The American Civil Liberties Union tested Amazon's facial recognition software last week by running a check between members of Congress and a public mugshot database.

The faces of 28 members matched a mugshot from the database, a roughly five percent error rate. African American and Latino members of Congress disproportionately matched with the mugshots.

Today on All Sides with Ann Fisher, whether facial recognition software should be regulated and whether law enforcement agencies should purchase software from companies such as Amazon.

Guests:

Fabio Lanari / Wikimedia Commons

Starting July 24, the newest version of the Google Chrome is notifying users anytime they try to access an unencrypted or unsecure page.  HTTP sites are less safe than those beginning with HTTPS, which prevents eavesdropping and tampering from third parties. The tech giant has been trying to push for more secure sites on the Internet.   Today on Tech Tuesday, we discuss Google’s latest move toward greater user security. We’ll also talk about possible regulations on Columbus AirBnB and other short-term rentals in the city.  

Guests:

Flickr

Today at 11 a.m.

Twitter has purged more than 70 million fake accounts in an effort to restore trust in its platform, and in the process costing politicians, celebrities, and other personalities a few thousand to millions of followers following the purge.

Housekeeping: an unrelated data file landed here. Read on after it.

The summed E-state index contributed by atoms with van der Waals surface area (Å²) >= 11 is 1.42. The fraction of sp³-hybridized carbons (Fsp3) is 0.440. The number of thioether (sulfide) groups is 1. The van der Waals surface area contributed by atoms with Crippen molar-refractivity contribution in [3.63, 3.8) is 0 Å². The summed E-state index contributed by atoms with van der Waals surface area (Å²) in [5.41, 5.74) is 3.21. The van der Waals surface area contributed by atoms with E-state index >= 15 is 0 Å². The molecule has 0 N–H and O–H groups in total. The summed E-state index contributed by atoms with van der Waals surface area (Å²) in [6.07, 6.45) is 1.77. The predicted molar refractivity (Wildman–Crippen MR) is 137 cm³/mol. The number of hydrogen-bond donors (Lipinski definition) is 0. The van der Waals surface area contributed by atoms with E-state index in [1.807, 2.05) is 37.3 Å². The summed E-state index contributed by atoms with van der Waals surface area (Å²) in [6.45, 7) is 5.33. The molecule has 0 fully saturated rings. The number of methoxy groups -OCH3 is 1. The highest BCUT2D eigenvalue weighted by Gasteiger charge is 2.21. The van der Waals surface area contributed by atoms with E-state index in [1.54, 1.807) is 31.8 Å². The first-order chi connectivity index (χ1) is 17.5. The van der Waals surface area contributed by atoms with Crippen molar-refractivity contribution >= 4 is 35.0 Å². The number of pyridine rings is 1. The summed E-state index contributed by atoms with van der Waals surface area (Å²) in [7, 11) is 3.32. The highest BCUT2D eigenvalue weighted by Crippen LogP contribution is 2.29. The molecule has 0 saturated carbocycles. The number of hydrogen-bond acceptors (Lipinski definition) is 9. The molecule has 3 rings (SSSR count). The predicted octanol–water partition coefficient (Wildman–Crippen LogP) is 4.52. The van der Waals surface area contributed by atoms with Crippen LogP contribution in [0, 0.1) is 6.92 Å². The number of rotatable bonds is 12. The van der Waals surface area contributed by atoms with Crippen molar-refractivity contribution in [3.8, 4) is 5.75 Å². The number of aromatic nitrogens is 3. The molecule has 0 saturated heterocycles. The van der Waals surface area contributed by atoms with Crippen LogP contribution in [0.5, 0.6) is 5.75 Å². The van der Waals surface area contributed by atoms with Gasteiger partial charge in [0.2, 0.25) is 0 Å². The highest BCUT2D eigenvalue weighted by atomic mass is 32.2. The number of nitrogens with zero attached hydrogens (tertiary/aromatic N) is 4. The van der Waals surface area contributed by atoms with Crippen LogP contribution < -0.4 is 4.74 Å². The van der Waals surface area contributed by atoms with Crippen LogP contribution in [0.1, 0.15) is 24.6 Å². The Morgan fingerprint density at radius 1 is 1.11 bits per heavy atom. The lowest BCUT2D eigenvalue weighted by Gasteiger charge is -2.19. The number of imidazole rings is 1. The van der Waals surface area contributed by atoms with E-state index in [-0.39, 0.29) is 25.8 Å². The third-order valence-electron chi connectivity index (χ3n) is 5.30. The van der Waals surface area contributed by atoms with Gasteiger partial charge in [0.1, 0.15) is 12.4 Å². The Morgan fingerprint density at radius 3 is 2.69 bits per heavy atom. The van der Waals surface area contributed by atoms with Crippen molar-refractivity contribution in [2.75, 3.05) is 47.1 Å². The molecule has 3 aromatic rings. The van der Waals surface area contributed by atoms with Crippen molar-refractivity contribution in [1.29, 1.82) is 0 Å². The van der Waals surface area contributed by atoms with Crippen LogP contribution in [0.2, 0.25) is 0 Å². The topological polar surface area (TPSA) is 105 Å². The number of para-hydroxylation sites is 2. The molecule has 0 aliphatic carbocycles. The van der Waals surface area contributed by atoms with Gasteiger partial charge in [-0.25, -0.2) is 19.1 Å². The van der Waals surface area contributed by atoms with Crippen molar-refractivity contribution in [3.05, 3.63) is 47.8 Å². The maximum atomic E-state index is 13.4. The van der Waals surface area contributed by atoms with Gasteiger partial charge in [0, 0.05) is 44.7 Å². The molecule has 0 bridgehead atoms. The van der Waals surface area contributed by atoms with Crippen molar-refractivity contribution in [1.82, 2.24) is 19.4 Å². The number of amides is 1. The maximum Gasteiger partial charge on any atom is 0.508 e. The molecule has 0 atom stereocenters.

Wikimedia Commons

The white male dominated tech industry has been dogged for years by reports of sexual harassment and easily documented diversity problems. 

But the gender gap extends as well to investment dollars. Widely available research has shown that gender diverse companies at the board and management level producer superior returns on equity. 

But women owned and/or managed tech businesses took home less than five percent of the venture capital deal volume in 2015, according to a Bloomberg analysis. 

Jim Ross / NASA Photo

Join us today as we discuss last week's merger of giants AT&T and Time Warner. We'll look into who benefits the most from the deal and what it will mean for consumers.

Tech Tuesday: ZTE, Net Neutrality, and the latest from E3

Jun 12, 2018
Wikimedia Commons

Chinese tech company ZTE violated U.S. sanctions against North Korea and Iran by selling devices with American parts to those countries. In response to the violations, the U.S. imposed fines on ZTE. Last week, President Trump negotiated down the fines to a level that wouldn't harm the company. We discuss what the deal means for the tech industry.